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Accuracy • Independence • Integrity

September 19, 2017   |   Ithaca, NY

News

Ithaca College United Way to receive national recognition

While many college students are busy focusing on academics throughout the school year, two Ithaca College students took the time outside of academia to mentor local students through the Ithaca College Student United Way — and received national recognition for their work.

The efforts of junior Dominick Recckio and Moriah Petty ’14 will be recognized when the IC SUW is honored for its work with the United Way of Tompkins County at the annual conference for Student United Way Sept. 12–14 held in Alexandria, Virginia.

As members of IC SUW, Recckio and Petty volunteered with United Way Youth Venture in Tompkins County, a program that helps young students aspiring to become social entrepreneurs.

Recckio said the young students are the social entrepreneurs who address real community problems by developing innovative ways to solve them.

The IC SUW and the Cornell University Student United Way were among nine student United Way clubs to be presented with the EDUCATION Promising Practice Award on May 15 for their role in working with UWTC to launch the Youth Venture program.

The Promise Practice Awards celebrate student United Way clubs and their dedication to giving, advocating and volunteering to improve the community and the lives of its members, according to the United Way website.

Alison Twang, relationship manager for community impact at the United Way of Tompkins County, said the college won in the education category of the awards for its work with Youth Venture, and Cornell University won the GIVE Promise Practice Award for its work with Summers of Service, a summer job program for local youths.

“We were the only community to have two campuses win awards, so it’s a great honor to receive the award, and it’s really a testament to the great work the students did this year,” Twang said.

Youth Venture is a project of the international organization Ashoka, which supports teams of young high school students as they lead their communities through club, organization and business initiatives, according to the Ashoka website.

Twang said the UWTC partnered with Ashoka’s Youth Venture to initiate the United Way Youth Venture at the Lehman Alternative Community School and Dryden High School as a pilot program.

Recckio, a mentor and leader for the program, said through Youth Venture, he works with high school students to brainstorm projects and help them implement their ideas.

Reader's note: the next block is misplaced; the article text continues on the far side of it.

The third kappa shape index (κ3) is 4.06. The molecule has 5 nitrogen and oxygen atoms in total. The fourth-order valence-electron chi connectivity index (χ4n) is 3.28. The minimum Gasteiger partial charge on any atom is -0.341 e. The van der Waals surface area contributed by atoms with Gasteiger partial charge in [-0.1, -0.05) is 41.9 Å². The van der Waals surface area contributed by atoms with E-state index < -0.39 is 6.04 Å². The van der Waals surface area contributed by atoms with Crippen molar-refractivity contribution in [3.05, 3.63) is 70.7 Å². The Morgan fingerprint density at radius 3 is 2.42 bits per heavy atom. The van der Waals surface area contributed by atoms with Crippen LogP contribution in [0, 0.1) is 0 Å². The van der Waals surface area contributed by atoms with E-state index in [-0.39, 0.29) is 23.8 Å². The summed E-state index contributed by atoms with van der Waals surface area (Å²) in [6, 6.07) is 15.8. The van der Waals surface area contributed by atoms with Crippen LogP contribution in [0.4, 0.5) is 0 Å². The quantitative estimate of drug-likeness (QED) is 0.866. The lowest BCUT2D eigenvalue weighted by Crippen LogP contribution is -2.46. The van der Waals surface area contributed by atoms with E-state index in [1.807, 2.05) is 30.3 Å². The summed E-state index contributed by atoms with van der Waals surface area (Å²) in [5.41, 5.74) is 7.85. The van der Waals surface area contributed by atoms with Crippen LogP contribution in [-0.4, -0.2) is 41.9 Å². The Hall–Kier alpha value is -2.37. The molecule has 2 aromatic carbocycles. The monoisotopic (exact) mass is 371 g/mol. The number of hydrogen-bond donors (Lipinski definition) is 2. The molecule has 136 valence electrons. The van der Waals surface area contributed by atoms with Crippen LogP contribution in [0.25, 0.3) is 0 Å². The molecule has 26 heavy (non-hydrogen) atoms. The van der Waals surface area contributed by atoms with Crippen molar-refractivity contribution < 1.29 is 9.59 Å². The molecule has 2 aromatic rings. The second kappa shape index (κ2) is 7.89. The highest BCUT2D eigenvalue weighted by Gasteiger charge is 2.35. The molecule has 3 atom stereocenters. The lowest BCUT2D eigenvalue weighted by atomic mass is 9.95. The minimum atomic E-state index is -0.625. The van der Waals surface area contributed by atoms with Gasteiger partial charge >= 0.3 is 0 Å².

“[Youth Venture] serves as a wonderful springboard for young people to get out there and do something about whatever it is that they care about,” Recckio said. “The issues that they can focus on are endless, and they can really leave an impact on their communities.”

Petty, former president of IC SUW, said the program has a set curriculum for the students to follow but allows for creativity when deciding what social issue to focus on and when creating business designs.

“It was refreshing to see high school students who want to be change makers in their community because they care, not just to add a line to their college application,” she said.

Recckio said he mentored the student groups regularly by helping them plan, develop and initiate the next steps for their business ventures.

Petty said through her role in providing funds for approved Youth Venture projects, she motivates students to continue with activities dedicated to addressing social issues.

Recckio said through Youth Venture, he connected with the students he worked with and became inspired, particularly while working with a group of female students who were advocating for women’s rights.

“The group of girls I worked with at LACS, Sheila and Francesca, were wonderful to work with,” he said. “They consistently inspired me with their commitment to women’s rights and fighting the culture surrounding gender stereotypes.”

Recckio said he plans to grow the program at LACS and Dryden High School in the future. He said he wants more student and community involvement because the program has limitless potential.

“It’s a really unique program that lets students shine in their own positive ways, and that will be a magnet for more and more young people,” he said.

Sara Kim can be reached at skim8@ithaca.edu or via Twitter: @sara_Y_kim